A G7 for small countries

Richard Harman writes at Politik:

Gluckman suggested to Skilling that we set up some form of think tank.

The next question was to ask how it would be different.

“What we are doing in the policy community is that all the time we are comparing ourselves to these big anglo phone countries.

“Maybe it’s time we started getting ideas from other small successful economies.”

So Gluckman went and saw then Prime Minister John Key who was quickly enthusiastic about the idea.

The next question was who to invited to join the group.

Gluckman and Skilling decided that a “small” country would be one with under 10 million population.

That meant that outside Europe only three who fitted that bill could be considered advanced — New Zealand, Singapore and Israel.

They then somewhat arbitrarily decided to include Denmark, Finland and Ireland and after a couple of years, Switzerland asked if it could join.

In essence what they had founded was a sort of G7 for small countries

Sounds like a very good idea.

There are three work streams; science and innovation, economics and foreign affairs.

There are two meetings a year.

“Everybody says they are some of the best meetings in the world because there are no country positions taken.

“It’s all in confidence like ‘we stuffed this up, this is how we should have done it’ .

“There’s a lot of very frank sharing of what works and what doesn’t.”

And so, for example, the meetings have recently been looking at how digitisation impacts on small countries.

Here the talk has focussed on the impact of digital disruption and its costs and benefits.

The meetings heard how Denmark had established a Disruption Council to enable open and frank conversations on the pros and cons of digitalization.

Other ideas came from Singapore and Ireland who both focus on developing skills for the digital economy.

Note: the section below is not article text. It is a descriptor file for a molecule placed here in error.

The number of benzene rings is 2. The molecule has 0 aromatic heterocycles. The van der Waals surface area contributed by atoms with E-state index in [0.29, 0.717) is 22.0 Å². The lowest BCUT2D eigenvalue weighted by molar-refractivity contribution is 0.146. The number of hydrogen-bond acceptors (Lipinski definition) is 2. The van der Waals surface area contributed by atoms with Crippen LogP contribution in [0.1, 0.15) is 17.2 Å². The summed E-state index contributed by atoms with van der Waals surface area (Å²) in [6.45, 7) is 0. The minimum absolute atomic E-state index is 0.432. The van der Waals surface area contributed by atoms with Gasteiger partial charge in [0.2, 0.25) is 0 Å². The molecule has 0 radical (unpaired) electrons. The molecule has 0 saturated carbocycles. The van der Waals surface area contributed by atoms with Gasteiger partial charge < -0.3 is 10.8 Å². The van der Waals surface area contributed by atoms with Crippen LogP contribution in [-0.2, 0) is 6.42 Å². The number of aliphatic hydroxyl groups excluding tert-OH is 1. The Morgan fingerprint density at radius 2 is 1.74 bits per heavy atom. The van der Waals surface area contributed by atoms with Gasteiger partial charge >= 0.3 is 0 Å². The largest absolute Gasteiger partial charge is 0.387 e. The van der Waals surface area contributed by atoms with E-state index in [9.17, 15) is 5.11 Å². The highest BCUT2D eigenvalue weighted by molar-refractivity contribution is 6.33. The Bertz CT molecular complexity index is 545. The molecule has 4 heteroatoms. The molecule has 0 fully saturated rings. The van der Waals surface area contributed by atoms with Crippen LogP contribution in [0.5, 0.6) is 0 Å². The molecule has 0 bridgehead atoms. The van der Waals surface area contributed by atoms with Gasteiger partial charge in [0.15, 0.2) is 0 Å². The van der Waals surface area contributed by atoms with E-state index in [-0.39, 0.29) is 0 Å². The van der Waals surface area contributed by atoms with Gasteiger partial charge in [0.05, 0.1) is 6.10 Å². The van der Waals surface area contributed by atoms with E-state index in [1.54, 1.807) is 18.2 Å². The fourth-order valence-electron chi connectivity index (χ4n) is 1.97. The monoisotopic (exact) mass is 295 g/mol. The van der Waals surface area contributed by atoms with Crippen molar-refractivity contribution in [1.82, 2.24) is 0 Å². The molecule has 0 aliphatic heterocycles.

We have tended to look to the UK in the past for policy ideas, but they are 20 times our size. Working with six other advanced small countries to discuss policies that do and do not work is laudable.

Other work deals with how to handle trade negotiations and how small countries can deal with the monopolies created by companies like Google or Apple.

The upshot of all this work is that the Small Advanced Economies Initiative has started to gain considerable global credibility.

It is run from Gluckman’s Auckland office, and he is in regular touch with the OECD and EU on work that the initiative is doing, and even the White House(under Obama) has asked for briefings.

Currently, thanks to the Inititatiove,  the EU has staff in Wellington looking at how StatsNZ produces the big data that forms the basis of the social investment programme.

Gluckman believes that already the initiative has produced a cultural shift within Government in Wellington.

“What it has done is change the perspective of New Zealand officials.

“It has made us outward looking.”

Prime Minister Bill English says the grouping is starting to turn into “quite an effective” multi-national policy focussed discussion.

I had never heard of it until reading this article. Good to learn about it.

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